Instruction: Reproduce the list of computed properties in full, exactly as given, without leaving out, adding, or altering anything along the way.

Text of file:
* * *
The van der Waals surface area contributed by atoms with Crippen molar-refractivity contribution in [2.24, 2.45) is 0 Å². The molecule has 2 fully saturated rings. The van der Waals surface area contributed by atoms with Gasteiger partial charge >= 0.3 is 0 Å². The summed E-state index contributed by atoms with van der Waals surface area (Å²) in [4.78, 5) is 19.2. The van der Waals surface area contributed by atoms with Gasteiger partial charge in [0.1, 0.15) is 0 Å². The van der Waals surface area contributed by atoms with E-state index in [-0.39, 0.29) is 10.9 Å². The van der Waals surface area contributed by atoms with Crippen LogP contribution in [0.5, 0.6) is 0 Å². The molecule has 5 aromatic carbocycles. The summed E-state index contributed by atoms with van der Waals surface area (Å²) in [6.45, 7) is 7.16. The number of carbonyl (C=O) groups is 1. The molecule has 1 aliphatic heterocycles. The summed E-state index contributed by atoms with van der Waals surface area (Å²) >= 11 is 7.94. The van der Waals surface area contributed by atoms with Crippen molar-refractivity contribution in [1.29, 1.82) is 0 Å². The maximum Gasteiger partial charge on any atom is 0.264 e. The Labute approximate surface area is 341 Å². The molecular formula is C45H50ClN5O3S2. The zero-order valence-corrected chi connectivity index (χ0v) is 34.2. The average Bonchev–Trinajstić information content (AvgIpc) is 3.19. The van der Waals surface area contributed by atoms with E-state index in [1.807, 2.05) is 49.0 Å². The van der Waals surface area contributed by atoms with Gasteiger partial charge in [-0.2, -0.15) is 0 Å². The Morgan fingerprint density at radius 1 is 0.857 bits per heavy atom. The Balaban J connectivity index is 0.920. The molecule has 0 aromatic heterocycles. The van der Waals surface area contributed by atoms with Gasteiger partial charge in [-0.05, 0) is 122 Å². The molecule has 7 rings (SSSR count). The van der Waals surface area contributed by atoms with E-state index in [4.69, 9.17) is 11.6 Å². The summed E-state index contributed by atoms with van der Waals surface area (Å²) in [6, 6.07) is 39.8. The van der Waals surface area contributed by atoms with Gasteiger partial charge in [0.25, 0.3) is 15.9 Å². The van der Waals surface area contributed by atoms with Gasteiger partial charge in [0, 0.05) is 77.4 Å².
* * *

The van der Waals surface area contributed by atoms with Crippen molar-refractivity contribution in [2.24, 2.45) is 0 Å². The molecule has 2 fully saturated rings. The van der Waals surface area contributed by atoms with Gasteiger partial charge >= 0.3 is 0 Å². The summed E-state index contributed by atoms with van der Waals surface area (Å²) in [4.78, 5) is 19.2. The van der Waals surface area contributed by atoms with Gasteiger partial charge in [0.1, 0.15) is 0 Å². The van der Waals surface area contributed by atoms with E-state index in [-0.39, 0.29) is 10.9 Å². The van der Waals surface area contributed by atoms with Crippen LogP contribution in [0.5, 0.6) is 0 Å². The molecule has 5 aromatic carbocycles. The summed E-state index contributed by atoms with van der Waals surface area (Å²) in [6.45, 7) is 7.16. The number of carbonyl (C=O) groups is 1. The molecule has 1 aliphatic heterocycles. The summed E-state index contributed by atoms with van der Waals surface area (Å²) >= 11 is 7.94. The van der Waals surface area contributed by atoms with Crippen molar-refractivity contribution in [1.29, 1.82) is 0 Å². The maximum Gasteiger partial charge on any atom is 0.264 e. The Labute approximate surface area is 341 Å². The molecular formula is C45H50ClN5O3S2. The zero-order valence-corrected chi connectivity index (χ0v) is 34.2. The average Bonchev–Trinajstić information content (AvgIpc) is 3.19. The van der Waals surface area contributed by atoms with E-state index in [1.807, 2.05) is 49.0 Å². The van der Waals surface area contributed by atoms with Gasteiger partial charge in [-0.2, -0.15) is 0 Å². The Morgan fingerprint density at radius 1 is 0.857 bits per heavy atom. The Balaban J connectivity index is 0.920. The molecule has 0 aromatic heterocycles. The van der Waals surface area contributed by atoms with Gasteiger partial charge in [-0.05, 0) is 122 Å². The molecule has 7 rings (SSSR count). The van der Waals surface area contributed by atoms with E-state index in [4.69, 9.17) is 11.6 Å². The summed E-state index contributed by atoms with van der Waals surface area (Å²) in [6, 6.07) is 39.8. The van der Waals surface area contributed by atoms with Gasteiger partial charge in [0.25, 0.3) is 15.9 Å². The van der Waals surface area contributed by atoms with Gasteiger partial charge in [0, 0.05) is 77.4 Å².